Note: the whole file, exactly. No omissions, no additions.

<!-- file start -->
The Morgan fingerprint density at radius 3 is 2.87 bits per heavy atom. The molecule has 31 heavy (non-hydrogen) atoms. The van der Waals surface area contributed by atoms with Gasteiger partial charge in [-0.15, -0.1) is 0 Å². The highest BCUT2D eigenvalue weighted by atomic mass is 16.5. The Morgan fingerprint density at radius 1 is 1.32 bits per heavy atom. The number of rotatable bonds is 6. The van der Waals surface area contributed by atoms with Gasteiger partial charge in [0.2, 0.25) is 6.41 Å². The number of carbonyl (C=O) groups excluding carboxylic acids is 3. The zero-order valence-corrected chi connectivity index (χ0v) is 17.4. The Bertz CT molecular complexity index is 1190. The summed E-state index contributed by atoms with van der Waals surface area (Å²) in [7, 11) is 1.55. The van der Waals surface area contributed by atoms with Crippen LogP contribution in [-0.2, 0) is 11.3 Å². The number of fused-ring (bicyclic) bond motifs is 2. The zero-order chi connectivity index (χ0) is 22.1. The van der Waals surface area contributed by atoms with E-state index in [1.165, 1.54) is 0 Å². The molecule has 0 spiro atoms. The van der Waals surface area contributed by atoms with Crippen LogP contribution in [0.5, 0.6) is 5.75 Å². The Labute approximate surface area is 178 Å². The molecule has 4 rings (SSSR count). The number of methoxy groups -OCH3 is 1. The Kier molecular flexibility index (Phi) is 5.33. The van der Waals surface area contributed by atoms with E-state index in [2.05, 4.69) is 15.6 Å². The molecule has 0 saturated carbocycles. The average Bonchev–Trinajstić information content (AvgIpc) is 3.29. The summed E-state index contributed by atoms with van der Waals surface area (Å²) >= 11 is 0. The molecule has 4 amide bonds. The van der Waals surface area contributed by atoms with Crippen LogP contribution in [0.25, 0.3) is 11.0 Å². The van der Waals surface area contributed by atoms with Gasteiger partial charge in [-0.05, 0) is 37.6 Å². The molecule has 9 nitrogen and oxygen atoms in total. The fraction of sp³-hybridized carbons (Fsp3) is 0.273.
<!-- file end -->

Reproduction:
The Morgan fingerprint density at radius 3 is 2.87 bits per heavy atom. The molecule has 31 heavy (non-hydrogen) atoms. The van der Waals surface area contributed by atoms with Gasteiger partial charge in [-0.15, -0.1) is 0 Å². The highest BCUT2D eigenvalue weighted by atomic mass is 16.5. The Morgan fingerprint density at radius 1 is 1.32 bits per heavy atom. The number of rotatable bonds is 6. The van der Waals surface area contributed by atoms with Gasteiger partial charge in [0.2, 0.25) is 6.41 Å². The number of carbonyl (C=O) groups excluding carboxylic acids is 3. The zero-order valence-corrected chi connectivity index (χ0v) is 17.4. The Bertz CT molecular complexity index is 1190. The summed E-state index contributed by atoms with van der Waals surface area (Å²) in [7, 11) is 1.55. The van der Waals surface area contributed by atoms with Crippen LogP contribution in [-0.2, 0) is 11.3 Å². The number of fused-ring (bicyclic) bond motifs is 2. The zero-order chi connectivity index (χ0) is 22.1. The van der Waals surface area contributed by atoms with E-state index in [1.165, 1.54) is 0 Å². The molecule has 0 spiro atoms. The van der Waals surface area contributed by atoms with Crippen LogP contribution in [0.5, 0.6) is 5.75 Å². The Labute approximate surface area is 178 Å². The molecule has 4 rings (SSSR count). The number of methoxy groups -OCH3 is 1. The Kier molecular flexibility index (Phi) is 5.33. The van der Waals surface area contributed by atoms with E-state index in [2.05, 4.69) is 15.6 Å². The molecule has 0 saturated carbocycles. The average Bonchev–Trinajstić information content (AvgIpc) is 3.29. The summed E-state index contributed by atoms with van der Waals surface area (Å²) >= 11 is 0. The molecule has 4 amide bonds. The van der Waals surface area contributed by atoms with Crippen LogP contribution in [0.25, 0.3) is 11.0 Å². The van der Waals surface area contributed by atoms with Gasteiger partial charge in [-0.05, 0) is 37.6 Å². The molecule has 9 nitrogen and oxygen atoms in total. The fraction of sp³-hybridized carbons (Fsp3) is 0.273.